Hot Sale PP Modified masterbatch 5 Off Discount

Ref Price:
Loading Port:
Ningbo
Payment Terms:
TT or LC
Min Order Qty:
1000 kg
Supply Capability:
15000 kg/month

OKorder Service Pledge

Quality Product

Order On-line Tracking

Timely Delivery

OKorder Service Pledge

Credit Rating

Credit Services

Credit Purchasing

Share to:

Product Description:

Specifications

Masterbatch is a solid or liquid additive for plastic used for coloring plastics.

Advantage:

1.This series color masterbatches are of high concentration pigment with bright colors.

2.When they are used in resins, it shows better dispersing and stablility performance.

3.Also the mixture has the highest mechanical intensity preservation rate.

4.A broad standard color range available from stock as well as tailor made products develop according to customer requirements.

 

Resin Suitability

1.Polyolefine    : HDPE,LDPE,LLDPE,PP,EVA,TPE,PVC,etc.                                                       

2.Non-Polyolefine: PET, PBT, PC, PA, ABS,AS,PS,POM,etc.

 

Application Areas

1.Fiber ( Carpet, Textiles, Upholstery, etc.)

2.Film ( shopping bags, casting film, multilayer film, etc.)

3.Blow Molding ( Medical & Cosmetic container, Lubricant & Paint container, etc)

4.Extrusion Molding ( Sheet, Pipe, Wire & Cable, etc.)

5.Injection Molding ( Automotive, Electronic, Construction, House wares, Furniture, Toys, etc.)

 

 

Send a message to us:

Remaining: 4000 characters

- Self introduction

- Required specifications

- Inquire about price/MOQ

Q:what is a pigment? Please describe it, and tell me the uses.?
Pigments are a natural color in organisms. To understand pigments, you must understand the reflections of light. Pigments allows for organisms to have color, like the blue or brown in the eyes. For example, leaves in plants are color green because their pigments absorb all the colors because of photosynthesis except green and reflects off the color. Their plants are usually not green because they don't need to absorb light as much as the leaves does. Pigments depend on the type of light it absorbs. You are green in a dark room with green light right?
Q:Plant Pigments And Biology?
WELL to be exact cuvette 2: to observe the role of photosynthesis with chromatin cuvette 3: to observe the role of photosynthesis with UV rays cuvette 4: to observe the stability of the chloroplasts cuvette 5: to observe the reaction of the H2O synthesis
Q:what is the pigment in hibiscus?
Hibiscus flowers bear pigments of three types: carotenoids, anthocyanins, and flavonols. The exact pigments (all three of those types are actually sizeable families of similar chemicals) and the exact proportions depend on the color of the particular flower: there are literally several hundred species in the genus Hibiscus, and they come in all shades of red, pink, yellow, and orange. Carotenoids are oil-soluble, fairly stable pigments that come in all shades of red, orange, and yellow. Anthocyanins are water-soluble and significantly less stable: they're responsible for the blues, pinks, purples, and reds, and in high concentrations can produce colors so dark as to look black. Flavonols are the least vivid of the pigments: they produce pale pastel yellows, cream colors, and off-whites. (Plain white flowers usually have no visible pigment at all.) Flavonols actually do most of their color absorption in the UV spectrum: they're the plant equivalent of the melanin in human skin, keeping them from getting sunburnt.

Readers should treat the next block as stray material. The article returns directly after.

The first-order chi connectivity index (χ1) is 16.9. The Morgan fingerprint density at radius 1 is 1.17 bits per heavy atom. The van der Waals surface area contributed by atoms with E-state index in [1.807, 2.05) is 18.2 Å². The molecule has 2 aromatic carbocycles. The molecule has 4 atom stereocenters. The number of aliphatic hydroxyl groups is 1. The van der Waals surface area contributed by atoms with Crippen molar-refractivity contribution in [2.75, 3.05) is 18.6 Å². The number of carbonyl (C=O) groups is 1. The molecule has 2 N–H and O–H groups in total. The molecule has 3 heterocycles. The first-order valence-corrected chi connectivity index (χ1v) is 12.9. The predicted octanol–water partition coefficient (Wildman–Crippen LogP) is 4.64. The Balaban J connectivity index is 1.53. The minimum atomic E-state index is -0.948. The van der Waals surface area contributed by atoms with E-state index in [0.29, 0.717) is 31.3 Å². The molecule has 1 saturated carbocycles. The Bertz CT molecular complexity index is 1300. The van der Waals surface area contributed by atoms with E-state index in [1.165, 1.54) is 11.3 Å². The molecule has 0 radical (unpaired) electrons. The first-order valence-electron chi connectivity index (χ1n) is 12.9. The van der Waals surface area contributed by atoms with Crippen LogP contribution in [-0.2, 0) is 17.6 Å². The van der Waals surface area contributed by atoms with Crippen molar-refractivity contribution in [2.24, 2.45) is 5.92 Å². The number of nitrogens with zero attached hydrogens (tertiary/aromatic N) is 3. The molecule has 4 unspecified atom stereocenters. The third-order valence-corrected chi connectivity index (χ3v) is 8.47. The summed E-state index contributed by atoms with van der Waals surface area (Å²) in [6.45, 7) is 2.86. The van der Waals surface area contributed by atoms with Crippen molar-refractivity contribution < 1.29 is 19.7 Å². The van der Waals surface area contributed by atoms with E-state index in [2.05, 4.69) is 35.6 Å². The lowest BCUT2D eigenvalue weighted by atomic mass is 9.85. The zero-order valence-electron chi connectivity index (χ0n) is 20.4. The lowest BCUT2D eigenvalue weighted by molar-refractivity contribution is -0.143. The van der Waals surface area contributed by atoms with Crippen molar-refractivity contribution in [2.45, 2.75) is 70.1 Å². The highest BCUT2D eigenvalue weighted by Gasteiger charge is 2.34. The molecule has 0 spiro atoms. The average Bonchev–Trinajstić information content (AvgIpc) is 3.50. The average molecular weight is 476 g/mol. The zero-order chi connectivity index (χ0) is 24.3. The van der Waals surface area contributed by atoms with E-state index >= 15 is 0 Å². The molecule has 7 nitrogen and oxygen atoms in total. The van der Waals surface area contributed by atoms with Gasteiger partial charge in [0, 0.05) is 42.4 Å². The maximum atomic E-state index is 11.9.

Q:What colors do these pigments reflect?
Carotenoids generally reflect yellow, orange, or red and absorb blue to blue-green light spectra. Xanthophyll absorbs well at 400-530 nm Beta-carotene absorbs most strongly between 400-500 nm. Fucoxanthin absorbs light primarily in the blue-green to yellow-green that penetrates deeper in water, peaking at around 510-525 nm and again at 450-540 nm. This reflects a yellow brown giving brown algae their color. Phycobilins are not found in leaves except as a phytochrome. They occur in Cyanobacteria (bluegreen algae) and Rhodophyta's (red algae) photosynthetic pathways as accessory pigments a part of the light reaction pigment systems energy donors to the reaction center. Phytochromes respond to far red between 700-800 nm. Phycoerythrin is a phycobilin pigment in rad algae that reflects red light and is therefore responsible for the color of most red algae.